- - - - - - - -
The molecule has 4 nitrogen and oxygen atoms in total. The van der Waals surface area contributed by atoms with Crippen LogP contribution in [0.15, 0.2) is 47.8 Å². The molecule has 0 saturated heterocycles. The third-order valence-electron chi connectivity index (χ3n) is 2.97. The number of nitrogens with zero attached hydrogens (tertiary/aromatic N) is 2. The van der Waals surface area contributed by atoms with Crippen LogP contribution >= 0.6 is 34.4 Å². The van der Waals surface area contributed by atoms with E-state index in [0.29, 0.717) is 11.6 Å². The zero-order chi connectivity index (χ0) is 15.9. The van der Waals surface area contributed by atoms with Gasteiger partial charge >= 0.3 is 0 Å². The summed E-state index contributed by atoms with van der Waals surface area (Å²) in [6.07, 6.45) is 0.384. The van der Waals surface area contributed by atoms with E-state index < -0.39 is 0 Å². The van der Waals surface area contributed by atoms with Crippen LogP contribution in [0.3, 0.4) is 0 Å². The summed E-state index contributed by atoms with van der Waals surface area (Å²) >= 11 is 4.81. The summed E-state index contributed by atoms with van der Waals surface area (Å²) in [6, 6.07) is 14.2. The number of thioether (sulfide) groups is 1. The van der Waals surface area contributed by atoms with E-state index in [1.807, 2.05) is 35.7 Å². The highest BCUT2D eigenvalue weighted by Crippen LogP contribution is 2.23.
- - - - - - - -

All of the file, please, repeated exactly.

The molecule has 4 nitrogen and oxygen atoms in total. The van der Waals surface area contributed by atoms with Crippen LogP contribution in [0.15, 0.2) is 47.8 Å². The molecule has 0 saturated heterocycles. The third-order valence-electron chi connectivity index (χ3n) is 2.97. The number of nitrogens with zero attached hydrogens (tertiary/aromatic N) is 2. The van der Waals surface area contributed by atoms with Crippen LogP contribution >= 0.6 is 34.4 Å². The van der Waals surface area contributed by atoms with E-state index in [0.29, 0.717) is 11.6 Å². The zero-order chi connectivity index (χ0) is 15.9. The van der Waals surface area contributed by atoms with Gasteiger partial charge >= 0.3 is 0 Å². The summed E-state index contributed by atoms with van der Waals surface area (Å²) in [6.07, 6.45) is 0.384. The van der Waals surface area contributed by atoms with E-state index < -0.39 is 0 Å². The van der Waals surface area contributed by atoms with Crippen LogP contribution in [0.3, 0.4) is 0 Å². The summed E-state index contributed by atoms with van der Waals surface area (Å²) >= 11 is 4.81. The summed E-state index contributed by atoms with van der Waals surface area (Å²) in [6, 6.07) is 14.2. The number of thioether (sulfide) groups is 1. The van der Waals surface area contributed by atoms with E-state index in [1.807, 2.05) is 35.7 Å². The highest BCUT2D eigenvalue weighted by Crippen LogP contribution is 2.23.